Huntington Library opens “A Garden of Words,” inaugural exhibition at new art gallery in the Chinese Garden

A Garden of Words: The Calligraphy of Liu Fang Yuan. Installation view at The Huntington Library. (Cultural News Photo)

A Garden of Words: The Calligraphy of Liu Fang Yuan

Aug. 28, 2021–May 16, 2022

Chinese Garden, Studio for Lodging the Mind
The Huntington Library, Art Museum, and Botanical Garden

Part 1: Aug. 28–Dec. 13, 2021
Part 2: Jan. 29–May 16, 2022

Celebrating the recent opening of the final phase of its Chinese Garden, The Huntington Library, Art Museum, and Botanical Garden presents an exhibition of contemporary Chinese calligraphy as the inaugural installation in the garden’s new art gallery, the Studio for Lodging the Mind.

The exhibition, designed to illuminate the art form and foster deeper appreciation of its expressive qualities, is presented in two 16-week rotations of 20 works each.

The work of 21 contemporary ink artists is featured, including Bai Qianshen, Michael Cherney, Grace Chu, Fu Shen, Lo Ch’ing, Tang Qingnian, Wang Mansheng, Wan-go Weng, Zhu Chengjun, and Terry Yuan, among others.

The works on view comprise the original calligraphic scrolls that served as the models for inscriptions throughout the garden. To complement the show, a series of calligraphy demonstrations by featured artists will be offered during the run of the exhibition inside an adjacent structure known as the Flowery Brush Library.

“Chinese calligraphy is an art of seeming contradictions,” explained Phillip E. Bloom, the June and Simon K.C. Li Curator of the Chinese Garden and Director of the Center for East Asian Garden Studies. “Though crafted with simple materials—brush, ink, and paper—its visual forms are myriad. Though written according to rigid rules, it also encourages sophisticated forms of personal expression. And while it is ubiquitous in the Chinese-reading world, calligraphy nevertheless can remain difficult even for the erudite to appreciate. Through this exhibition, we hope to help make it more accessible and to make a significant contribution to public engagement with the art form.”

“A Garden of Words” offers four perspectives through which to consider calligraphy: its content, materials, forms, and futures. Visitors will first investigate the ways in which the  content of calligraphy—its written characters—conveys meaning and sound by following specific structural rules.

The second section of the exhibition focuses on calligraphy as a material object, with an inscription introducing the format of a calligraphic work—its mounting, main text, and framing inscriptions. A selection of the tools of calligraphy is displayed, and a pair of calligraphic works illustrate the different effects that can be achieved by varying materials.

Next, visitors will explore the diverse visual forms of calligraphy through the five conventional script types: seal (Tensho), clerical (Reisho), regular (Kaisho), running (gyousho), and cursive (Sosho).  Each has its own visual features, cultural connotations, and appropriate contexts of use.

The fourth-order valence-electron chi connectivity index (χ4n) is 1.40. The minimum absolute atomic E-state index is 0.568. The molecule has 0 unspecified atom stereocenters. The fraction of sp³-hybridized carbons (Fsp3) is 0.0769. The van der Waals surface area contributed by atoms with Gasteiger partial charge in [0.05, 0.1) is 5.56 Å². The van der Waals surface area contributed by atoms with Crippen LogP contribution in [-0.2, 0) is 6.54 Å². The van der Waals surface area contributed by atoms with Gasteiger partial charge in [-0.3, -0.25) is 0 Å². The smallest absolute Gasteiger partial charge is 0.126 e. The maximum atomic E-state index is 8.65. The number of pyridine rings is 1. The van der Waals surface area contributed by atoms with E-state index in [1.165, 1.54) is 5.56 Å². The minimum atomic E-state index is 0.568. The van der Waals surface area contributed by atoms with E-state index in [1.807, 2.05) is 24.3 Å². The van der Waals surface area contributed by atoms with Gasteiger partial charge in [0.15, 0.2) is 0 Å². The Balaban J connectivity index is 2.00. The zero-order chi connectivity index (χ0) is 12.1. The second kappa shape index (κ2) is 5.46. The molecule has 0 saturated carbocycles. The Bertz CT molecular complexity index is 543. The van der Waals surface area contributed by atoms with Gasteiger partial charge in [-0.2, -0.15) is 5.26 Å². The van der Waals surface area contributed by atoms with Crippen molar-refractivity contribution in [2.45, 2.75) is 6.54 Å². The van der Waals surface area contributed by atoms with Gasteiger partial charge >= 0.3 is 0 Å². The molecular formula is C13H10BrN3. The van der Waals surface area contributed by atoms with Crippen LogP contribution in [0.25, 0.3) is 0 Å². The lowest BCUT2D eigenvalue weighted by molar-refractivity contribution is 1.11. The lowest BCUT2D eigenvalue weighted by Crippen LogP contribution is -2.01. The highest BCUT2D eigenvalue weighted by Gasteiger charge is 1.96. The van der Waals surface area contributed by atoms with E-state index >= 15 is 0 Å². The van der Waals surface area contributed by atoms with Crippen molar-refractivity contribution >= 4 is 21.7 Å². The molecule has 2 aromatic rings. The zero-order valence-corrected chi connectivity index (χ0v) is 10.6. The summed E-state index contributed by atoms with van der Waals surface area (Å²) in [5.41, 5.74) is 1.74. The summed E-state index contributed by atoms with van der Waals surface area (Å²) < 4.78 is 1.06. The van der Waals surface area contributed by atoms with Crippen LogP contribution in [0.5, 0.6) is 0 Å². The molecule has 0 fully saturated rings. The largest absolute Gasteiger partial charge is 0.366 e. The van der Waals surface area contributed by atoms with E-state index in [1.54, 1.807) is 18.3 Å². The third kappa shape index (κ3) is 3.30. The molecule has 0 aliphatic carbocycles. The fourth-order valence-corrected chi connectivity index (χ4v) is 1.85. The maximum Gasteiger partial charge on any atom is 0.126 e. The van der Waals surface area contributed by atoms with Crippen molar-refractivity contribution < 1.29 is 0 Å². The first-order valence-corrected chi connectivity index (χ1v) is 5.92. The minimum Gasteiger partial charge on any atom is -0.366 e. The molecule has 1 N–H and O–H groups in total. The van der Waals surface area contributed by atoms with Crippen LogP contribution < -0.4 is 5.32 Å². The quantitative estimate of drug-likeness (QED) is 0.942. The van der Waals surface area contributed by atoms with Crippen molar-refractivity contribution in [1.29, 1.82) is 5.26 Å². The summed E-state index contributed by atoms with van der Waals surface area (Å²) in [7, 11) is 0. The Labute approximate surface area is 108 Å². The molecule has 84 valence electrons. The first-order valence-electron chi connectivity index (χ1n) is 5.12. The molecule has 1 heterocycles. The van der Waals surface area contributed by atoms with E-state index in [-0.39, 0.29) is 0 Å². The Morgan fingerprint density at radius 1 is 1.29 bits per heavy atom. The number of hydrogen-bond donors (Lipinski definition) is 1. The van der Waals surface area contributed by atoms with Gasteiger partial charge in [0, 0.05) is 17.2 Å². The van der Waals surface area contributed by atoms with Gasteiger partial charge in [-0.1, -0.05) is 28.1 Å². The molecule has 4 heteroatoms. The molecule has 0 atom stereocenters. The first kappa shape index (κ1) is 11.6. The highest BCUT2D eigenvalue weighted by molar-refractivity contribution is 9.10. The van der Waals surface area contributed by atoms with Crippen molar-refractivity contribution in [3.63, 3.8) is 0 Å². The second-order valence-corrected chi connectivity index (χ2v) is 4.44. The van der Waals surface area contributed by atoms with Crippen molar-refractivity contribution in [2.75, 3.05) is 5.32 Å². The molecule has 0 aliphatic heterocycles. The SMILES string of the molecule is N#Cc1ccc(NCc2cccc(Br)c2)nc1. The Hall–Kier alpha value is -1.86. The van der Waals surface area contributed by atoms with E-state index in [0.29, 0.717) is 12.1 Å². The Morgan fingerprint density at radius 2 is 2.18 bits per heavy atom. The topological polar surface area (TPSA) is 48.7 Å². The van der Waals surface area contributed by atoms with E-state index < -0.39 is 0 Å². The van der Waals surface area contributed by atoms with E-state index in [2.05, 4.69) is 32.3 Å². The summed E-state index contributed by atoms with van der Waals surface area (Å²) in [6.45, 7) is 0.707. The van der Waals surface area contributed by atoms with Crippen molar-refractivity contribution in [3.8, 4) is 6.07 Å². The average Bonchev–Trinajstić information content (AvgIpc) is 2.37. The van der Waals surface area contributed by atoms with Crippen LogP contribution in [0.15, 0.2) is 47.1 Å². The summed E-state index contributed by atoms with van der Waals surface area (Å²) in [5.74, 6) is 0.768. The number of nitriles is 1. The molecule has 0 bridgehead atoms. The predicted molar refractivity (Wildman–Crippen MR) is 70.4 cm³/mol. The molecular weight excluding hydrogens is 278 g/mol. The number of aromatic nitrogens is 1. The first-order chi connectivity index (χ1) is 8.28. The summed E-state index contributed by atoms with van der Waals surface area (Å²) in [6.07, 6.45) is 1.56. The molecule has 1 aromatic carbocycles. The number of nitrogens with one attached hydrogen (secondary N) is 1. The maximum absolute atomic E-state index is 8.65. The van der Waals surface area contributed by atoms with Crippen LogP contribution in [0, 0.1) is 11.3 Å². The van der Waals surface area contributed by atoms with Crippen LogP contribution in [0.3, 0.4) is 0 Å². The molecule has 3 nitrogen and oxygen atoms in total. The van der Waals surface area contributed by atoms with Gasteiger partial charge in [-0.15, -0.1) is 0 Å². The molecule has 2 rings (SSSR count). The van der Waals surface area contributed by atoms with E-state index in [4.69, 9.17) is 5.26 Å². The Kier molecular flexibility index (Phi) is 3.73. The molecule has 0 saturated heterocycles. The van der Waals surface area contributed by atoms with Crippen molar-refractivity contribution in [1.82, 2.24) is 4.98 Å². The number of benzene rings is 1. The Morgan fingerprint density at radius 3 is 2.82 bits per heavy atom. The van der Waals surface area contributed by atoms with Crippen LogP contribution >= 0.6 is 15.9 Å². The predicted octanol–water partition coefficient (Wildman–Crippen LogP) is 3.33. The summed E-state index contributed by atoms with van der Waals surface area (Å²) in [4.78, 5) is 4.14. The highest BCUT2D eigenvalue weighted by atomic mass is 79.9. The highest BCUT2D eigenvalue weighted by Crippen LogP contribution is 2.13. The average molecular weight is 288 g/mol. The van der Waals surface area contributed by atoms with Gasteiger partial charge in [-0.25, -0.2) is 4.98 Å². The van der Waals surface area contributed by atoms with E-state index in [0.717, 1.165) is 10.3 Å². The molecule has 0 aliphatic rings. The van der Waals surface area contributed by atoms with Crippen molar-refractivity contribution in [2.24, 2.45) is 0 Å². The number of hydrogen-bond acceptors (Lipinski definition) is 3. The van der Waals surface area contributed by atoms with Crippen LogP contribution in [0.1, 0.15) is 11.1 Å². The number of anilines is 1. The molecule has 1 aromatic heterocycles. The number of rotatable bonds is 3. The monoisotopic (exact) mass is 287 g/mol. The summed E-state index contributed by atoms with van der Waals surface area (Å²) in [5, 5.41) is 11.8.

For instance, regular script (Kiasho) would traditionally be used for formal inscriptions on imposing buildings, such as governmental or religious sites, while cursive (Sosho) is often associated with freer forms of expression. Two or three works of each type demonstrate the range of visual effects that can be achieved within a single script. An accompanying video in the gallery will show a calligrapher at work, capturing the subtle movements of both body and brush.

The exhibition concludes with a look at the innovations contemporary calligraphers are bringing to the medium. Some artists take a pictographic approach, returning writing to its mythic origins; others excavate forgotten scripts to imbue their work with eccentricity. A short video of interviews with artists discussing their work sheds light on their creative processes.

A gallery guide, in English and in Chinese, is available, and an exhibition webpage provides additional resources, including an interactive map of calligraphy locations within the garden, with translations of the inscriptions and information on the artists.

The new Studio for Lodging the Mind, located at the north end of the garden, is a 1,720-sq.-ft., light- and climate-controlled gallery space suitable for the display of works of art on paper or silk. An adjacent pavilion, known as the Flowery Brush Library, is designed in the style of a 17th-century Chinese scholar’s studio—a garden retreat traditionally used for painting, poetry, and calligraphy.

Its name is inspired by the tale of a scholar who dreamed that a flower grew from the tip of his writing brush, a metaphor for literary and artistic talent. Calligraphy demonstrations are planned for this latter space; including a presentation by Terry Yuan on Saturday, Oct. 16, 2021, at 2:30 p.m., and a demonstration by Tang Qingnian on Saturday, April 9, 2022, at 2:30 p.m. Both programs are free with Huntington admission.

Support for this exhibition is provided by the Grace and Li Yu Family Foundation and the E. Rhodes and Leona B. Carpenter Foundation.

The Huntington is located at 1151 Oxford Road, San Marino, CA, 12 miles from downtown Los Angeles.

Visitor information: or 626-405-2100. (Check for updates during this period for new visitation protocols due to COVID-19.)